A University of Virginia adjunct professor is in hot water for saying on social media that Black Lives Matter is as racist as the Ku Klux Klan (KKK), The Washington Post is reporting.
Until last week, Dennis Muir was a lecturer at the University of Virginia’s School of Engineering and Applied Science and the University’s Darden School of Business. He is also the owner of Bella’s restaurant in Charlottesville. Not only has Muir gone on indefinite leave since making the comment, but some local politicians are calling for a boycott of his business, according to the Richmond Times-Dispatch.
Here’s what happened.
Last Tuesday, Charlottesville’s Paramount Theater was host to a Black Lives Matter event. Black Lives Matter co-founder Alicia Garza was one of the speakers, who spoke on injustice, racial inequality, police brutality, and a handful of other issues. Charlottesville real estate agent Roger Voisinet was there and posted about it on Facebook. In a post that has since been deleted, Muir responded.
“Black lives matter is the biggest rasist (sic) organisation (sic) since the clan (sic). Are you kidding me. Disgusting!!!”
Charlottesville resident Joe Starsia took a screenshot of the professor’s comments and brought them to the attention of University officials through social media.
On another note...I will NEVER frequent @Bellasrestaurant again. I met Doug Muir for the first time a couple of weeks ago at the @tomtomfestival...and I didn't expect this from him, but if this is how he feels, he doesn't have anything else to say to me. I would encourage everyone in the city to boycott the restaurant. I would also implore the @theuniversityofvirginia and the Darden School of Business @dardenmba (One that's celebrating Diversity Week) to address this issue immediately. The notion that #BlackLivesMatter can be comparable to the Klu Klux Klan is not only incredibly misguided, but goes to show the lack cultural awareness that still plagues many professors at our Universities across the country. An organization, a movement, a collective body that aims to empower Black People, and rally allies is not a terroristic organization, but one that aims to collective bring people together to address systemic oppression and racism, amongst other things, is here to stay. If #blacklivesmatter✊????✊????✊???? offends you, makes you feel uncomfortable, or makes you believe that we are similar to the KKK...just understand this, times are changing, the movement is moving, and a people oppressed will no longer remain silent. We have support from the highest of the high to the lowest of the low, and WE are here to STAY and WE ARE GOING TO CONTINUE TO CREATE CHANGE!!! #blacklivesmatter✊????✊????✊???? #BoycottBellas You have my number Frank Muir, I'll await your call so that you can get the cultural training that you need. We can make a day, a week, a month, or however much time of it to get you where you need to be!
The backlash against Muir began almost immediately. Charlottesville Vice Mayor Wes Bellamy, whose Instagram post you can see above this sentence, criticized Muir and called on residents to boycott Muir’s restaurant.
In a statement, University of Virginia executive vice president and provost Tom Katsouleas said he was “disturbed and saddened” by Muir’s comments.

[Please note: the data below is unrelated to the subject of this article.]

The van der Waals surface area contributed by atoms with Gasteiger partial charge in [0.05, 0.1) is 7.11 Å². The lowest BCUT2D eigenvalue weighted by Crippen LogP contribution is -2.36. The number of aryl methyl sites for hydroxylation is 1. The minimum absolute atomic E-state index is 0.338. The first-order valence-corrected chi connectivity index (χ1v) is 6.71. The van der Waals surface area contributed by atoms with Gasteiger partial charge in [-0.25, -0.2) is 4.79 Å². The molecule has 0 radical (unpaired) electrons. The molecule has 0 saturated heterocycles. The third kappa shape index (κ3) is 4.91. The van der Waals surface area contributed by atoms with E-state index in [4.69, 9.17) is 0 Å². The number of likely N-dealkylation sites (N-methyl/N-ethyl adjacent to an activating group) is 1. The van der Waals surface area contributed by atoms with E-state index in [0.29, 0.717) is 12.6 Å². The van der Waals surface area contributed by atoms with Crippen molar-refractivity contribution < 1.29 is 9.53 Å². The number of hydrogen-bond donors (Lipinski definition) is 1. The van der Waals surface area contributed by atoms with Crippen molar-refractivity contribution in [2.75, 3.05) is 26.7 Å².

“The University of Virginia stands firmly against racism and social injustice of any kind. Statements such as Mr. Muir’s do not foster intellectual exploration, nor do they encourage the voices of others.”
Similarly, both the School of Engineering and Applied Science and the Darden School of Business distanced themselves from Muir.
“As a school within a public university, we respect and recognize people’s rights, including their First Amendment right to free speech. As an institution of learning, we also recognize that diversity of opinion is foundational. However, the personal statements made by Doug Muir regarding Black Lives Matter do not represent the views of this School.”
Muir, for his part, has taken a leave of absence from his position; it is not clear, as of this writing, how long he will be on leave or whether or not he will be disciplined in any way by the university. He has also not yet commented on the controversy; reached by a Washington Post reporter, a woman who answered the phone at Muir’s restaurant said the professor is out of town. Meanwhile, University officials say that Muir will release his own statement later.
David Muir is not the first person to accuse the Black Lives Matter movement of being racist. In June, 2015, John Perazzo, comparing Black Lives Matter to the Black Panther Movement, wrote in Front Page Magazine that the organization is destructive, hateful, and racist.
“Have you noticed that the supporters of BLM are able to recite the names of their sainted martyrs—Trayvon Martin, Eric Garner, etc.—as easily you can name the members of your own immediate family? Notably, however, they can’t name any of the 6,000 black Americans whose lives are snuffed out each year by black killers. Those unfortunate, anonymous souls, you see, aren’t worth a damn to the BLM crowd, because their deaths can’t be exploited to gin up hatred against white cops, or to spark race riots in the streets.”
Black Lives Matter co-founder Alicia Garza, meanwhile, maintains that the organization is about ending “state-sanctioned” violence against all people.
[Feature Image by David McNew/Getty Images]